Synopses & Reviews
The magical surrealism of the famous opera The Love for Three Oranges is vividly depicted in this pictorial adaptation, designed to create an awareness of classical music among young children. Combining humor, sorrow, fantasy, and a bit of the grotesque, this fanciful story tells the tale of a prince whose melancholy can only be cured by a hearty laugh. In order to break through his gloom, the king plans a splendid feast and orders the court jester, Truffaldino, to appear and cheer up his son. When the prince finally lets out a guffaw, he incurs the wrath of Fata Morgana, a malicious witch who curses him with an undeniable passion for three orangesoranges that he must chase to the ends of the earth.
"This picture-book version of Prokofiev's opera kicks off the Musical Stories series. Polish illustrator Gaudasinska endearingly renders the depressed Prince who needs to laugh, the witch who sentences him to fall in love with a trio of oranges and the rest of Prokofiev's cast as long-nosed wooden puppets. Their stiff-legged poses, along with the crisp-edged silhouettes, folk motifs and sunny watercolor wash convey the artificiality of a theatrical production with classic harlequin wit. The text, by contrast, falters. The lengthy narrative feels flat-footed, even in moments of what should be high comedy: '[The witch] tripped over the hems of her layered skirts and promptly ended up on the floor in front of the Prince,... her absurd stripy knickers exposed for all to see.' And, as to one of the opera's running gags the argument of two factions of spectators over what course the opera should take, and their attempts to hijack the performance? Alas, the subplot doesn't make it into print, and the nature of the 'audience' mentioned on the first and last pages is never made clear. It's not easy to turn an opera into a book. But perhaps young readers will be so busy inspecting Gaudasinska's imaginative work that they won't mind the awkward text. Ages 7-9. (Sept.)" Publishers Weekly (Copyright Reed Business Information, Inc.)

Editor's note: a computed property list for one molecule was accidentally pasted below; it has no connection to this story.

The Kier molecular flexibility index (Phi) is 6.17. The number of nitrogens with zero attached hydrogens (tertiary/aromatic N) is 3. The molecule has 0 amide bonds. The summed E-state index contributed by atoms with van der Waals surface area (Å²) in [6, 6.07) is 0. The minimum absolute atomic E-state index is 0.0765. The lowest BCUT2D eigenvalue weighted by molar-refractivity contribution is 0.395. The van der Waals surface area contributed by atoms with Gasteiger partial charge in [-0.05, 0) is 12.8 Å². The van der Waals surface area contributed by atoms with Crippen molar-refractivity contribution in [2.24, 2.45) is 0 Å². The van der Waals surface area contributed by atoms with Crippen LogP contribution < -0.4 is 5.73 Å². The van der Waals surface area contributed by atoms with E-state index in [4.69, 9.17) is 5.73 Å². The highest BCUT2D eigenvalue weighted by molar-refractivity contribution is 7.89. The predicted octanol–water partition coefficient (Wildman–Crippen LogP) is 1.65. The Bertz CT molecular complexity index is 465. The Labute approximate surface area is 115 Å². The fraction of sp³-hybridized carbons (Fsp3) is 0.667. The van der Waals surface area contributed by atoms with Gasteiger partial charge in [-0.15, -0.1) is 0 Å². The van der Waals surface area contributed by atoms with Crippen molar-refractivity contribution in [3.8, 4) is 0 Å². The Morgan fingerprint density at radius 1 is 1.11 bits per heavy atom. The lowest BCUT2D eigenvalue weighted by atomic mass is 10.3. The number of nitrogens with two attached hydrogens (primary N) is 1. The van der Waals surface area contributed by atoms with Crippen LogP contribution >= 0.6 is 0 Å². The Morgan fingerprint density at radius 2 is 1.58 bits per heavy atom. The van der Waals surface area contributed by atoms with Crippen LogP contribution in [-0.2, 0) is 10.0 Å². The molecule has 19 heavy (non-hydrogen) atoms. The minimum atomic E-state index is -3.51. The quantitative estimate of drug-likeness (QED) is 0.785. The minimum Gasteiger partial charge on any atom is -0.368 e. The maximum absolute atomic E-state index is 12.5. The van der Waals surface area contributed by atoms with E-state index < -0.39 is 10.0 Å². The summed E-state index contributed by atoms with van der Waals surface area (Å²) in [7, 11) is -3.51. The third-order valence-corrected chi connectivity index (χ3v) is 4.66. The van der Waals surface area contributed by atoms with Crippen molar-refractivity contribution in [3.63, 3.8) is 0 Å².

"A lovely artistic rendering of the surrealist opera." The Parent Guide
"Children (and adults) willing to set aside logic for a time will enjoy themselves mightily." Kirkus Reviews
"A beautiful, weird book adapted from Sergei Prokofievs opera." Courier-Journal
"A very silly, very surreal opera and a very amusing one." STLtoday.com
About the Author
Sergei Prokofiev is one of the most celebrated Russian composers of the 20th century. He is the composer of the operas The Gambler, The Love for Three Oranges, Peter and the Wolf, and War and Peace. Elzbieta Gaudasinska is an award-winning illustrator.